04 - Working with a Local Blockchain

Set up

Install a local server

Ganache is a great GUI for quickly spinning up an easily usable local blockchain in just a few clicks. This is the recommended route for this course, since we won’t be able to spend a lot of time helping everyone get a more complicated solution up and running. Feel free to explore the other solutions if you’re feeling adventurous.

If you want to explore the Truffle CLI for yourself, it also comes with a development server.

Alternatively, you can download and run a full Ethereum node (Geth, OpenEthereum) for your dApp development setup.

Install MetaMask

MetaMask is a browser extension that allows websites to connect to an Ethereum network, whether mainnet, testnet, or any other RPC provider (like a local Ganache instance).

Install Node.js

Node.js is a local JavaScript runtime that comes with the Node Package Manager (NPM), which we will use to install Truffle.

Install Truffle CLI

Truffle is a suite of command-line tools for dApp development.

Once you have NPM installed, installing Truffle is as simple as running this command:

$ npm install -g truffle

Double-check everything is working by running:

$ truffle version
Truffle v5.3.7 (core: 5.3.7)
Solidity v0.5.16 (solc-js)
Node v14.16.1
Web3.js v1.3.6

Install updated Solidity compiler

Truffle’s built-in Solidity compiler isn’t always the latest version, so let’s install a more up-to-date one:

$ npm install -g solc@latest

Double-check everything is working by running:

$ solcjs --version

Start your blockchain

  1. Open up Ganache.

Ganache welcome screen with quickstart button

  1. Press on the big “Quickstart” button.
  2. Your blockchain is running!

Ganache running and displaying accounts list

  1. Click on the settings cog icon and go to the “Server” tab. Make sure the port number is set to 8545, then save and restart Ganache.

Ganache server settings screen

Prepare a contract to deploy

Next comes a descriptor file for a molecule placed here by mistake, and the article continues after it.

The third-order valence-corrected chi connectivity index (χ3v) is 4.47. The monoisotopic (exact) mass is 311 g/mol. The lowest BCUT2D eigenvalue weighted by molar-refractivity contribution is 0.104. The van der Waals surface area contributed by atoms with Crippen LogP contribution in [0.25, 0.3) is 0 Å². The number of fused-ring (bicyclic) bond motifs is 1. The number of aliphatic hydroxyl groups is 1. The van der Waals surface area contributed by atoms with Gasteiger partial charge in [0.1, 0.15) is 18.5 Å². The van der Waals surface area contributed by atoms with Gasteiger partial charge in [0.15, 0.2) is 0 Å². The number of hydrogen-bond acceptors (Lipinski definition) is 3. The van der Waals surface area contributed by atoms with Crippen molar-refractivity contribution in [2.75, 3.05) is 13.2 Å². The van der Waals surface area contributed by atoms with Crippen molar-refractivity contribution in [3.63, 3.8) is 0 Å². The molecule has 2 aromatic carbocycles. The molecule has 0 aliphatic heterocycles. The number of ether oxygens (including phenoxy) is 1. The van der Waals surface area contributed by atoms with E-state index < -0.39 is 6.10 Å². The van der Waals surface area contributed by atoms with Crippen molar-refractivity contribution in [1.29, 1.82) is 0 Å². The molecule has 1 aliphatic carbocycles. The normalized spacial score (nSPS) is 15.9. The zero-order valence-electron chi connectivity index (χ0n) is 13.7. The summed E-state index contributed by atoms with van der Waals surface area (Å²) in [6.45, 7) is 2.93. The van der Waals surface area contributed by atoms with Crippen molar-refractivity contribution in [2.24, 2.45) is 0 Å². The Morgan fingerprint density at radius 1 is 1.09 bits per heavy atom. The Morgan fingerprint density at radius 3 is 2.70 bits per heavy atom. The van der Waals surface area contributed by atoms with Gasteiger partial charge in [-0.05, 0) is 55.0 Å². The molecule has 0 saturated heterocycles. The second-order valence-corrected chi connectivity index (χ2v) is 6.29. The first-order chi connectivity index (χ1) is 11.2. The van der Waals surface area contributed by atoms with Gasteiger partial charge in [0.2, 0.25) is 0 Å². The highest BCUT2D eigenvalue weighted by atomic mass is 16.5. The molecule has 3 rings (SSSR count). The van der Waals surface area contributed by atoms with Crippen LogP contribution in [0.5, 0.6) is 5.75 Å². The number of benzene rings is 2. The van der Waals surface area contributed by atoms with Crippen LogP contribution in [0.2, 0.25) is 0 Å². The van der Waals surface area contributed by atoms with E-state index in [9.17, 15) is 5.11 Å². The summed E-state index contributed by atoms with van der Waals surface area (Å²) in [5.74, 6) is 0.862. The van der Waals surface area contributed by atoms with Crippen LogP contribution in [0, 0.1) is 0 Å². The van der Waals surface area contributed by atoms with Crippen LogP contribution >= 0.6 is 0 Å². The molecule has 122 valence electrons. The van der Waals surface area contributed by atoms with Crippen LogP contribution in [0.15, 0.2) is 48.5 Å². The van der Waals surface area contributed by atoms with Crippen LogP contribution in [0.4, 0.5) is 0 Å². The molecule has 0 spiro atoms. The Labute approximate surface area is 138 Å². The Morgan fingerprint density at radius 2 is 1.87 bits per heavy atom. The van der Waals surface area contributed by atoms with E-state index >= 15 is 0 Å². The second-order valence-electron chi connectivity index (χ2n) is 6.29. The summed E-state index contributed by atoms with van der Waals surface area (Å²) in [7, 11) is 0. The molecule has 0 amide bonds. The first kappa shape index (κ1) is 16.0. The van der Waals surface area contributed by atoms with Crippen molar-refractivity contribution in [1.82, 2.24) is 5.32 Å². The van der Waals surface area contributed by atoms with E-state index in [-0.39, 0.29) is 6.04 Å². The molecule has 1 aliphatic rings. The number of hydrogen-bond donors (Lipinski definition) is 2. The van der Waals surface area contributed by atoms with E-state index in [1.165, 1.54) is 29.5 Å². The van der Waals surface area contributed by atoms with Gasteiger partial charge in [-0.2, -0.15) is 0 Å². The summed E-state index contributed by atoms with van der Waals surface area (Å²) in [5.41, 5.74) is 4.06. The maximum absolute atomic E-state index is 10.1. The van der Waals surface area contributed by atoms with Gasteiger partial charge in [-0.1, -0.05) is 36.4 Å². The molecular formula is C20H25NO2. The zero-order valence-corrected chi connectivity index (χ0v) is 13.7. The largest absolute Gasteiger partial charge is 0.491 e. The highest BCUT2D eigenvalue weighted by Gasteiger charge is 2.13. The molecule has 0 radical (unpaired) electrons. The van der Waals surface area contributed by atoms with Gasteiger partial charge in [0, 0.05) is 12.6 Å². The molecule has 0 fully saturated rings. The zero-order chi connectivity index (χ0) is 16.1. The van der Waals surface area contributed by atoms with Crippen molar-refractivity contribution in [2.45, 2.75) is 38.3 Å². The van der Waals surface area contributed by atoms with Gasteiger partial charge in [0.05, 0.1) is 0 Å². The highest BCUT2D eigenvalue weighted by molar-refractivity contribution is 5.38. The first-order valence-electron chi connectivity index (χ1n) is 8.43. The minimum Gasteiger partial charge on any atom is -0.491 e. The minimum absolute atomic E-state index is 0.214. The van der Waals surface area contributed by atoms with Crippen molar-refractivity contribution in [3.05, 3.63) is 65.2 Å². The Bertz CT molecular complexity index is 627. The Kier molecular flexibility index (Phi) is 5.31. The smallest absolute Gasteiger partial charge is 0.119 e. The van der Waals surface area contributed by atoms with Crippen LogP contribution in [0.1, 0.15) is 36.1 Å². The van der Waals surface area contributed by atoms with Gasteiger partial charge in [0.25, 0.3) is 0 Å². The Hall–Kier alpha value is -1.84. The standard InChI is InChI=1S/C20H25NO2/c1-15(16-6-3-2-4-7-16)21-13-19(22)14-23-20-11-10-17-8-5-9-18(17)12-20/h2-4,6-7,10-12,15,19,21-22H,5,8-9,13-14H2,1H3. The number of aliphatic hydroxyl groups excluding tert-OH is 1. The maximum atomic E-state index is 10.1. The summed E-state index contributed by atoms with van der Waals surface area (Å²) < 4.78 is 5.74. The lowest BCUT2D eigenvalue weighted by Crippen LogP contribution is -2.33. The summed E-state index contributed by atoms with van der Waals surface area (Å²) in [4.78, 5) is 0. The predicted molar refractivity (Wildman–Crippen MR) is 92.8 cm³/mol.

You may deploy a contract you have already written, or feel free to use this one as a sample.

Deploy using Remix

Remix IDE is a surprisingly capable browser-based development environment. One of its most useful features is the ability to connect to different web3 providers.

Injected Web3

Injected Web3 refers to the way that extensions like MetaMask support web3 integration: injecting a global JavaScript object into the page that provides handles to various pieces of functionality within a selected Ethereum network.

MetaMask comes with a custom RPC configuration for localhost:8545 networks by default, which makes it easier for us. If you don’t have that configuration or would like to set up another one, use the following configuration:

MetaMask custom network configuration for localhost on port 8545

Select the local network configuration, then import an account from Ganache:

  1. Click on the “Import Account” button in MetaMask.

MetaMask import account button

  1. Copy the private key from any account in Ganache.

Ganache “Show Keys” button

  1. Paste it into MetaMask and click “Import”.

MetaMask import private key

Open up Remix IDE and navigate to the “Deploy & Run Transactions” side panel.

Remix IDE Deploy & Run Transactions panel

Choose “Injected Web3” from the “Environment” dropdown. MetaMask should open up and ask you to confirm the connection to the website.

Now, when contracts are deployed from Remix, instead of only existing in-browser, the contracts will actually be deployed onto your local blockchain, and you will be able to observe activity from Ganache’s interface.

This approach is good to know because it is flexible: you can easily configure MetaMask to connect to any RPC network you desire, not just a local one.